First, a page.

YOU ARE AT:HetNet NewsCTIA 2014: Ericsson enters small cell upgrade race with integrated solution

CTIA 2014: Ericsson enters small cell upgrade race with integrated solution

Ericsson joined Alcatel-Lucent and Nokia Networks in launching a new small cell solution at Super Mobility Week, describing its tablet-sized RBS6402 as a “plug-and-play” solution that can be live on an operator’s network within 10 minutes. The infrastructure giant wants its small cell solution to integrate seamlessly with Ericsson macro network equipment, differentiating it from competing products that do not come from traditional wireless infrastructure providers.

“Many of those solutions create another network silo for the mobile operator as they aren’t fully integrated or coordinated with the rest of the network,” said Daryl Schoolar, principal analyst of wireless infrastructure at Ovum. “By deploying small cells as an almost separate network the mobile operator cannot fully leverage the overall network performance. Ericsson has addressed this with its new small cell that offers feature parity and tight coordination with the macro cell. At the same time the RBS6402 is a very strong small cell product on its own, with a combined feature set I don’t see in any other small cell offering at this time.”

Ericsson’s new picocell supports 10 different bands through carrier aggregation, with two 3GPP bands (LTE and WCDMA) as well as 802.11ac Wi-Fi. It can support all three types of connectivity concurrently. When operating in just one cellular mode, it can support 128 connected users on LTE or 64 on WCDMA. Ericsson said there are an estimated 10 million small commercial buildings in need of reliable mobile broadband, and that this solution will help operators connect those customers.

“In these smaller locations, you need to be able to provide the coverage and capacity at a lower cost, both in terms of capex and ongoing opex,” said Petter Blomberg, strategic product manager for small cells at Ericsson. “We believe that the coverage, capacity and cost challenges mean that you have to leverage both Wi-Fi and cellular to get the combined benefits, so that’s why we have this real-time traffic steering feature.”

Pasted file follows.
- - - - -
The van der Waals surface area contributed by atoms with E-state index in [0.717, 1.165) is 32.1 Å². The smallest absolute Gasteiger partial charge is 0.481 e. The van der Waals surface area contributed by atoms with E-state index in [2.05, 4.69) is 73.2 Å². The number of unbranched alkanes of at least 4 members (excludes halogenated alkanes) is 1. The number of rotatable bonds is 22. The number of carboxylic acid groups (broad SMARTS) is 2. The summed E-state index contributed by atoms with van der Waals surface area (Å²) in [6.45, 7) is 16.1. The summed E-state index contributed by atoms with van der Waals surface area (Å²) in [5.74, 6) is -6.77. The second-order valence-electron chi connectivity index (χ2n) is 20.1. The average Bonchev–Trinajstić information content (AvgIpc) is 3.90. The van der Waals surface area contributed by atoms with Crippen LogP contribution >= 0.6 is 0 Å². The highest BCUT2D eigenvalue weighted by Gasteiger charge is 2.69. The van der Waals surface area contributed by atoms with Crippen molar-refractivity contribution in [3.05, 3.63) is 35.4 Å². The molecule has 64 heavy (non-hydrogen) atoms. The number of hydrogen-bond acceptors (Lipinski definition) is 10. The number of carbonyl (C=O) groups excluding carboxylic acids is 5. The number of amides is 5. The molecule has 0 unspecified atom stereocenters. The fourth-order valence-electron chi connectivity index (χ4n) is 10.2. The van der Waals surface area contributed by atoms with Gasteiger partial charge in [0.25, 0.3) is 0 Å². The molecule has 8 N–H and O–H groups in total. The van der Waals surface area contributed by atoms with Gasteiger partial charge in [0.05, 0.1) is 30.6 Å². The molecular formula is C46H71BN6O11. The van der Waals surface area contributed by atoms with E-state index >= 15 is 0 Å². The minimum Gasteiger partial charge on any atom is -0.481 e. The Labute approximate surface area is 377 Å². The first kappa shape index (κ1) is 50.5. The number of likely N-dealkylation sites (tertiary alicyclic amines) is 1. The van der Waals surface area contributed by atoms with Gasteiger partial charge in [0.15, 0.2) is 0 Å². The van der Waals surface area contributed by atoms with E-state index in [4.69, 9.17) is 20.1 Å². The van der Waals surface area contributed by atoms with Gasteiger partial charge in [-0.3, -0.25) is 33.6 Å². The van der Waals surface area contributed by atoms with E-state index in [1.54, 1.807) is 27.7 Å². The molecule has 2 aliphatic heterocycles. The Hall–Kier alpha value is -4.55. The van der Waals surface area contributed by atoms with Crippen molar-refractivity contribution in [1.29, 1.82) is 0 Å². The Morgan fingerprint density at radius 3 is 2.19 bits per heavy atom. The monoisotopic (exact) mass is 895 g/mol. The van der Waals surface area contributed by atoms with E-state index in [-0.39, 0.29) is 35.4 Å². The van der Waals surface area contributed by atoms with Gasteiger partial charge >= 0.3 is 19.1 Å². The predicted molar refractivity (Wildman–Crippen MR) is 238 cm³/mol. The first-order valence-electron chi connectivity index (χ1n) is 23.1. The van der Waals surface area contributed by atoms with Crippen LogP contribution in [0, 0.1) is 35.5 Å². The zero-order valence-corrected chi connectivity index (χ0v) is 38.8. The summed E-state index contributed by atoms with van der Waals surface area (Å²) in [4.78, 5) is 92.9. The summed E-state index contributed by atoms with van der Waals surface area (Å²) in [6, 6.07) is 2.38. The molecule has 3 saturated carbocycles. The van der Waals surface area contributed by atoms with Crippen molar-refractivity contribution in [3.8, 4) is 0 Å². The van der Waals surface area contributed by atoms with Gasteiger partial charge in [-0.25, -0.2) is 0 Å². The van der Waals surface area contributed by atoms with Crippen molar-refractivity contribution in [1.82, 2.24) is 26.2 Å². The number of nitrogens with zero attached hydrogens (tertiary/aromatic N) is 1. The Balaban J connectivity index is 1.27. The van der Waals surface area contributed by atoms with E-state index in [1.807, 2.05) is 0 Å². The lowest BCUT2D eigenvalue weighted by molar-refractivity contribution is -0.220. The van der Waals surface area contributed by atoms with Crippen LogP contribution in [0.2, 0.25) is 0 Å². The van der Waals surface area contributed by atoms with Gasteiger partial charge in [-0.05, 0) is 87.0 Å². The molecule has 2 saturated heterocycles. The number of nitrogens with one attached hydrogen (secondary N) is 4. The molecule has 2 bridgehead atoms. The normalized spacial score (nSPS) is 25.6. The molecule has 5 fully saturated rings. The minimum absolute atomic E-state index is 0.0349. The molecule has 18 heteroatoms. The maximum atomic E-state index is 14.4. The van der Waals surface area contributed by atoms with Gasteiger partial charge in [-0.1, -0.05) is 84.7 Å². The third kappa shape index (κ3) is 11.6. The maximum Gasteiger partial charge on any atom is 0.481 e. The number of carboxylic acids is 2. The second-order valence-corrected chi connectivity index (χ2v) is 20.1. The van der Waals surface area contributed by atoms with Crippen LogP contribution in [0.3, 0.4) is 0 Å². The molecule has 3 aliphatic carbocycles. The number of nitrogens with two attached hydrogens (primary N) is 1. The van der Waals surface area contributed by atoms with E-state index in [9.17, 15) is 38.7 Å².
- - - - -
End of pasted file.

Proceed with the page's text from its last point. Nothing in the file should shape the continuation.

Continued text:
Real-time traffic steering uses software to dynamically move mobile devices between 3G, LTE and Wi-Fi. Software also enables remote activation of frequencies, bands and features to reduce the operating expenses associated with site visits.

Blomberg said the RBS6402 should be able to integrate with an enterprise’s existing Wi-Fi hot spots, but that he hopes many end users will ultimately replace their current Wi-Fi access points with this solution. He said the RBS6402 will be available in early 2015.

ABOUT AUTHOR

Martha DeGrassehttp://www.nbreports.com
Martha DeGrasse is the publisher of Network Builder Reports (nbreports.com). At RCR, Martha authored more than 20 in-depth feature reports and more than 2,400 news articles. She also created the Mobile Minute and the 5 Things to Know Today series. Prior to joining RCR Wireless News, Martha produced business and technology news for CNN and Dow Jones in New York and managed the online editorial group at Hoover’s Online before taking a number of years off to be at home when her children were young. Martha is the board president of Austin's Trinity Center and is a member of the Women's Wireless Leadership Forum.

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